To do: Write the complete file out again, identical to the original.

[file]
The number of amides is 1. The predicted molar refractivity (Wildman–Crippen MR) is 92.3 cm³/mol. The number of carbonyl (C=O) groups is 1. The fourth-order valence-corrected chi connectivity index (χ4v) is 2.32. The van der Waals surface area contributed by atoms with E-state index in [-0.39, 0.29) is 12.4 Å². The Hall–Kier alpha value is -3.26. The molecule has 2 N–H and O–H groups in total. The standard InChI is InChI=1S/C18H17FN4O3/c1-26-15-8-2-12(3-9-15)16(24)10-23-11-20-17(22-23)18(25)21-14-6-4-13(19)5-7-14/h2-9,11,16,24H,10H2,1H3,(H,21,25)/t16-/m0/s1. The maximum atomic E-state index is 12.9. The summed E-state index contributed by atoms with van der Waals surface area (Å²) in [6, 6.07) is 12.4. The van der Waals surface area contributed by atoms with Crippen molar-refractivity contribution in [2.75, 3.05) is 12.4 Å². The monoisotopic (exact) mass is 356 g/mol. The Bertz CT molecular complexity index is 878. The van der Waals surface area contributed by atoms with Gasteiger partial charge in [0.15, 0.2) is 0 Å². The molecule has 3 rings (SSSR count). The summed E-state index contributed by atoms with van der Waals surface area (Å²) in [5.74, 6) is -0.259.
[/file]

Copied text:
The number of amides is 1. The predicted molar refractivity (Wildman–Crippen MR) is 92.3 cm³/mol. The number of carbonyl (C=O) groups is 1. The fourth-order valence-corrected chi connectivity index (χ4v) is 2.32. The van der Waals surface area contributed by atoms with E-state index in [-0.39, 0.29) is 12.4 Å². The Hall–Kier alpha value is -3.26. The molecule has 2 N–H and O–H groups in total. The standard InChI is InChI=1S/C18H17FN4O3/c1-26-15-8-2-12(3-9-15)16(24)10-23-11-20-17(22-23)18(25)21-14-6-4-13(19)5-7-14/h2-9,11,16,24H,10H2,1H3,(H,21,25)/t16-/m0/s1. The maximum atomic E-state index is 12.9. The summed E-state index contributed by atoms with van der Waals surface area (Å²) in [6, 6.07) is 12.4. The van der Waals surface area contributed by atoms with Crippen molar-refractivity contribution in [2.75, 3.05) is 12.4 Å². The monoisotopic (exact) mass is 356 g/mol. The Bertz CT molecular complexity index is 878. The van der Waals surface area contributed by atoms with Gasteiger partial charge in [0.15, 0.2) is 0 Å². The molecule has 3 rings (SSSR count). The summed E-state index contributed by atoms with van der Waals surface area (Å²) in [5.74, 6) is -0.259.